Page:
Digitalization piecemeal faced by healthcare industry

Digitalization piecemeal faced by healthcare industry

Durable Medical Equipment admin meets the digital age. The digitalization of medical care continues to grow dynamically. Moreover, that growth is filtering into new segments of the industry as everyone connected to healthcare from patients to insurers is beginning to see the advantages of today’s technological change. Though the COVID pandemic brought on an acceleration of spending on digital health; spending continued to grow as the urgency of the pandemic faded. For example, rockhealth.com points out that spending on digital healthcare in 2021; had reached 2020’s total in only six months and roughly doubled in 2021. Deal size grew, too, up 25% year-on-year in 2021. Digital transformation of the medical industry leads to software development in healthcare that is necessary for institutions. Technological solutions improve patient data exchange and storage, inventory management, and communication with third-party organizations.

 Digitalization makes inroads, unevenly

Digitalization piecemeal faced by healthcare industry

For example, durable medical equipment software adoption is often seen as having the same use case as early-adopting segments like on-site patient data gathering and pharmaceuticals inventory. DME software drastically cuts down on the worker hours consumed as well as the error rate compared to paper-based- processes. In this regard, digitalizing the processes connected to DME devices brings benefits similar to those already seen elsewhere. 

However, extending digitalization to durable medical devices can bring cost-effective changes unlike those seen in single-site, stationary uses. Digitalization makes it easier to keep track of inventory; especially when an item is returned to or used at a site; that is different from where it was first released to the patient. Repairs and reverse logistics require their own workflows and tracking, and digital solutions can streamline processes while better managing inventory.

Helping suppliers

DME suppliers can benefit from digitalization just like care providers have been doing. This holds true, especially when keeping track of inventory and usage across multiple sites; as management can become complicated very quickly. In such cases, older computer systems may drag down performance as much as paper. Siloed databases prevent data sharing and can be a security risk. And while paper-based systems may seem free of ransomware and the risks that digitalization brings; the result stilted and slow operations that cannot keep up with the demands of clients and the back office.

Digitalization that includes DME software and DME billing software adds flexibility that previous systems; both computer, and paper-based, could not offer. Cloud-based systems using APIs for connecting devices and systems make it easier to connect everything from hand-held scanners for reading device barcodes to devices themselves and obtain data from monitors such as wearables; and even connect with other systems such as the care team even if the team is external to the DME organization. This can extended to connecting with accounting systems for both receivables and payables as well; thus bringing greater visibility regarding device use and accountability for both patients and administrators.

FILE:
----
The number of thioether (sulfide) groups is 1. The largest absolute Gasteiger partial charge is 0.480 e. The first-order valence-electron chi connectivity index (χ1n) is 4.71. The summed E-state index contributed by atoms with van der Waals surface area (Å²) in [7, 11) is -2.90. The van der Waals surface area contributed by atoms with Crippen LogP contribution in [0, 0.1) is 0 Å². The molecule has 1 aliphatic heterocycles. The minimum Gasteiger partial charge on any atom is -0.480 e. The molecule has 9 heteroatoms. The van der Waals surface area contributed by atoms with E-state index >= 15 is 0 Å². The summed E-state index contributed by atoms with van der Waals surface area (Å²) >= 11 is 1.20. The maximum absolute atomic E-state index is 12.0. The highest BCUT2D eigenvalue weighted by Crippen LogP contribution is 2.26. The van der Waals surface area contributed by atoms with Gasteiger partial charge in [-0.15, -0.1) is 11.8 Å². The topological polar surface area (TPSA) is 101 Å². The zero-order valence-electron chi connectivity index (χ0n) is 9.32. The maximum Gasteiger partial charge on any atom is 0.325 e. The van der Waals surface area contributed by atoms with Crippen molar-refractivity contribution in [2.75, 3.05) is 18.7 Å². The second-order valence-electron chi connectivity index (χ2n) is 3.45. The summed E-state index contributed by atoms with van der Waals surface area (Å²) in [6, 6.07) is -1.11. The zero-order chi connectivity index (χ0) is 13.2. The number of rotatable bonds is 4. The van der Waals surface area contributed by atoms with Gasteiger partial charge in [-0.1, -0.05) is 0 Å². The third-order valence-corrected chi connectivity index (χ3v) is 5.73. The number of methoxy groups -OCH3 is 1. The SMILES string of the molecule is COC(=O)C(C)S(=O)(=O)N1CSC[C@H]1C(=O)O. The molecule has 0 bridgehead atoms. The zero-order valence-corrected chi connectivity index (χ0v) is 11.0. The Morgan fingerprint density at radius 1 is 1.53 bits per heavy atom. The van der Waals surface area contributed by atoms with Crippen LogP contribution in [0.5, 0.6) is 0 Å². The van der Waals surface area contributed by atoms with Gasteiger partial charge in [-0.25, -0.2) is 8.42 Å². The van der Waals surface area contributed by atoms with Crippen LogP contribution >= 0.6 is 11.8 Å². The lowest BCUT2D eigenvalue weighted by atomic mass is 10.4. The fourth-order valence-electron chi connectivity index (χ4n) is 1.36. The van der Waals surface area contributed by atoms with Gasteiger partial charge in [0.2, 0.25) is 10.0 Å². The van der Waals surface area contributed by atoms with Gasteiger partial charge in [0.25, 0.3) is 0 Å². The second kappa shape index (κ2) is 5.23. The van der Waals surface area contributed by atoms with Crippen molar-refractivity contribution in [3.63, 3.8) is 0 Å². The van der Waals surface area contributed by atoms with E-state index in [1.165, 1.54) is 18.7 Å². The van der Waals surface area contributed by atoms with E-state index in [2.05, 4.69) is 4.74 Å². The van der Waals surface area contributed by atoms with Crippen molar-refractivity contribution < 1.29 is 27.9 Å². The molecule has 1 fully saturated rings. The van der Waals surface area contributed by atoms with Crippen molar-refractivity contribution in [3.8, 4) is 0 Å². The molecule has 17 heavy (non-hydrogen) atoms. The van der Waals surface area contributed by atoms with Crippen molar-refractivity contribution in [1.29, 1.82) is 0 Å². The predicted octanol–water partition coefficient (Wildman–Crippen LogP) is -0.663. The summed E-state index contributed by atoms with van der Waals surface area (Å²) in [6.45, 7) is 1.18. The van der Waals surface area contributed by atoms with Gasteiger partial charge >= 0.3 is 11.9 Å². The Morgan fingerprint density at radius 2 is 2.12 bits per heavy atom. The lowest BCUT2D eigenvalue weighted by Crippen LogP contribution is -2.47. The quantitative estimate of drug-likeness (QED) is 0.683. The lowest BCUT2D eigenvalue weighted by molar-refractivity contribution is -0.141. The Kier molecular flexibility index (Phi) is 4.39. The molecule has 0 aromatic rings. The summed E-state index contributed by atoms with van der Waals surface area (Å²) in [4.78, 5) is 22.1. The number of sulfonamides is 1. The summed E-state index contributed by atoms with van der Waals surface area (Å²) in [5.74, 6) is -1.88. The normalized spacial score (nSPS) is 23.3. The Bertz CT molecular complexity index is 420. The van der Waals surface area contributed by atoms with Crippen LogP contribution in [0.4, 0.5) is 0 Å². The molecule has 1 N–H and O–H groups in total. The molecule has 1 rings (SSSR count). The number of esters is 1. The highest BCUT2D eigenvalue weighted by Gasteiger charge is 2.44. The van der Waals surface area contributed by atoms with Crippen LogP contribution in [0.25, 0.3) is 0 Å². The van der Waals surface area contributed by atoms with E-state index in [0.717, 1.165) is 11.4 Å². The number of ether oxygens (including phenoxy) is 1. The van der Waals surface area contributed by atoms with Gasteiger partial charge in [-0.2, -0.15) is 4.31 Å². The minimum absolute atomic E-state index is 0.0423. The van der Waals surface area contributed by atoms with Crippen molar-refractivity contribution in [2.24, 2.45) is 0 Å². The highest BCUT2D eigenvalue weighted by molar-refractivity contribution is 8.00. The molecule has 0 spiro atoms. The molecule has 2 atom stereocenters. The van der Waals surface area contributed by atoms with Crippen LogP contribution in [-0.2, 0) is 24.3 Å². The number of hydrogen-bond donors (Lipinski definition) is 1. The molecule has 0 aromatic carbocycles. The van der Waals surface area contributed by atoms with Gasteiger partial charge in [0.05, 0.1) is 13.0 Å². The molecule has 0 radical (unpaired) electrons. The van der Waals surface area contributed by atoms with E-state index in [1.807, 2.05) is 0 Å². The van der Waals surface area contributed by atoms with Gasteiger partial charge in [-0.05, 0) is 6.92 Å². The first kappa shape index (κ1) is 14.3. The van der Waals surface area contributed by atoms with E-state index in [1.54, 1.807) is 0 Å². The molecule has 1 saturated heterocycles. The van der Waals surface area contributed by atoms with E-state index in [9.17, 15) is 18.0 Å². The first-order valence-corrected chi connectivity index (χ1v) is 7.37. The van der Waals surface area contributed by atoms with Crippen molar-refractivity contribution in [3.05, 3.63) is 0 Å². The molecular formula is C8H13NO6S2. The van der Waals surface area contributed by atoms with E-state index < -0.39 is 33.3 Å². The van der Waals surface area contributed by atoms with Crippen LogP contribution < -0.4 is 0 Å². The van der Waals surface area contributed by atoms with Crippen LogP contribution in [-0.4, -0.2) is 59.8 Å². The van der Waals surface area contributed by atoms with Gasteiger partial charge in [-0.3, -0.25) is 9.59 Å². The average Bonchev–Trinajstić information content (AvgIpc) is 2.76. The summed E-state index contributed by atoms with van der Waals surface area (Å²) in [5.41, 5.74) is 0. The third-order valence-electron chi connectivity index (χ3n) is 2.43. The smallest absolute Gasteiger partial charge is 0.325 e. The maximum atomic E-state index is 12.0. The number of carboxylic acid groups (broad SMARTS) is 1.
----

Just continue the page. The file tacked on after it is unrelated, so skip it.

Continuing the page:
Outside organizations such as insurers are also increasing their expectations for granular data on the part of patients; care providers, and the suppliers of equipment, especially regarding the utilization of goods such as durable health care devices. Insurers’ demands are an onerous burden under a paper-based process but can easily managed with a modern digitized system.

 What to look for

Digitalization

It is clear that the future of the Durable Medical Equipment industry lies with the same basic set of technologies; that the care industry increasingly thrives upon. There is no one-size-fits-all solution, though. Companies preparing to modernize their DME-related systems need to clearly understand their own needs. However, there are some basic features that should be included.

One emphasis in this generation of software is customizability. Both DME and DME billing software should be customizable at the very least by IT administrators in order to fit their company’s needs. This can include creating or modifying workflows, for instance, or permissions across units for security purposes.

Interoperability is another issue that can affect the buying process. Look for software that allows for greater connections to devices as well as care delivery teams to improve both inventory and communications; so that you can the equipment needed to the patients who need it.

Depending on the company’s needs, consider the ability to expand the system’s scope and add or access modules when the time comes. Perfecting a billing platform modernization might take precedence over, say, investing time into e-procurement or shipping; but the capacity to work down the list within the same system is an important part of the flexibility; that current-generation DME-related software brings to bear.

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